However, assuming that you’re going to make money over time (and, hence, pay taxes to the government), the after-tax loss is really only 60% of that … or $720. The rest will be “written off” against other capital gains. Of course, this is assuming you’re trading in a taxable account, and it’s using Massachusetts figures—be sure to figure out your own tax rate for Federal and state.

The point is that, while you think you’re risking $1,200, in the long run, this trade really only has an after-tax risk of $720. (Naturally, the opposite is true, too—a $1,200 is really, in the long run, only good for $720.) Thus, you can actually take bigger positions than you normally would, knowing that the government is going to take away some of your gains, but also provide higher write-offs for your losses. That way, your portfolio management plan already takes into account any potential taxes, and you don’t have to fret about it every November and December.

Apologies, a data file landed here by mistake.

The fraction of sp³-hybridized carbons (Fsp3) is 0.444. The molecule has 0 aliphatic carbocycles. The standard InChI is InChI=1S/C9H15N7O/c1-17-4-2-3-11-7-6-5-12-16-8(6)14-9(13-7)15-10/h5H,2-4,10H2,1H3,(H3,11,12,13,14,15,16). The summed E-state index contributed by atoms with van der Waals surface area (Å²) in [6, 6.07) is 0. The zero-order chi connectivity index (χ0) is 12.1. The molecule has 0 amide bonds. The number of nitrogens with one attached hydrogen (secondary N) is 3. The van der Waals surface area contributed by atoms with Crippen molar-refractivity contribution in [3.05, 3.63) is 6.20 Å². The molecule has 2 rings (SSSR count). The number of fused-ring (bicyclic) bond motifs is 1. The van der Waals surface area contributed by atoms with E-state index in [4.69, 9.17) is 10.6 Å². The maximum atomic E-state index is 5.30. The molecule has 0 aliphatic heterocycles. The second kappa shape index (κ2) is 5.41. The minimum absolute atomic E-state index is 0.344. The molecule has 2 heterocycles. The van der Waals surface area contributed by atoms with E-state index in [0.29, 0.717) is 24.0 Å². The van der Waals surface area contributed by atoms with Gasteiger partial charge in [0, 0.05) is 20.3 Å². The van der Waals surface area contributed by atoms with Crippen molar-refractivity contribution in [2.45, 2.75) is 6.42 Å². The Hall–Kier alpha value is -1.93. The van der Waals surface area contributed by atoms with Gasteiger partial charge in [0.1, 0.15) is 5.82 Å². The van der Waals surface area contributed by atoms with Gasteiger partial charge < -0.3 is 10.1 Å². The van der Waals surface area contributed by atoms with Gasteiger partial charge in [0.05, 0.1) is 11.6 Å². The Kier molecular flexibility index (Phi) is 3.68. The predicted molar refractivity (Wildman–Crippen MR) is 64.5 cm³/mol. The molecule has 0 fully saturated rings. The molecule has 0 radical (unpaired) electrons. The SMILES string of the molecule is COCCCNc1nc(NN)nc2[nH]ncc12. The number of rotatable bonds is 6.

Now, you still need to keep risk in check—taxes or no, you shouldn’t risk more than 2% of your portfolio per trade (preferably a lot less, something in the 0.5% to 1.5% range). You don’t want to lose 50% of your entire portfolio and say, “hey, I’m only really down 30%!” That’s still a ton of money, and could take years to recoup. The real key to long-term stock market success (really, long-term financial success) is to lose small and win big. Remember that.

However, if you have confidence in your investing style and you’ve been consistently risking, say, $1,000, you can consider bumping that up to maybe $1,200 or $1,250, realizing that Uncle Sam (and your state) are going to share in your profits and losses over time. Feel free to respond to this email if any of these numbers or talking points confuse you—it’s not overly complicated, and I’ve found it can help you focus on after-tax returns.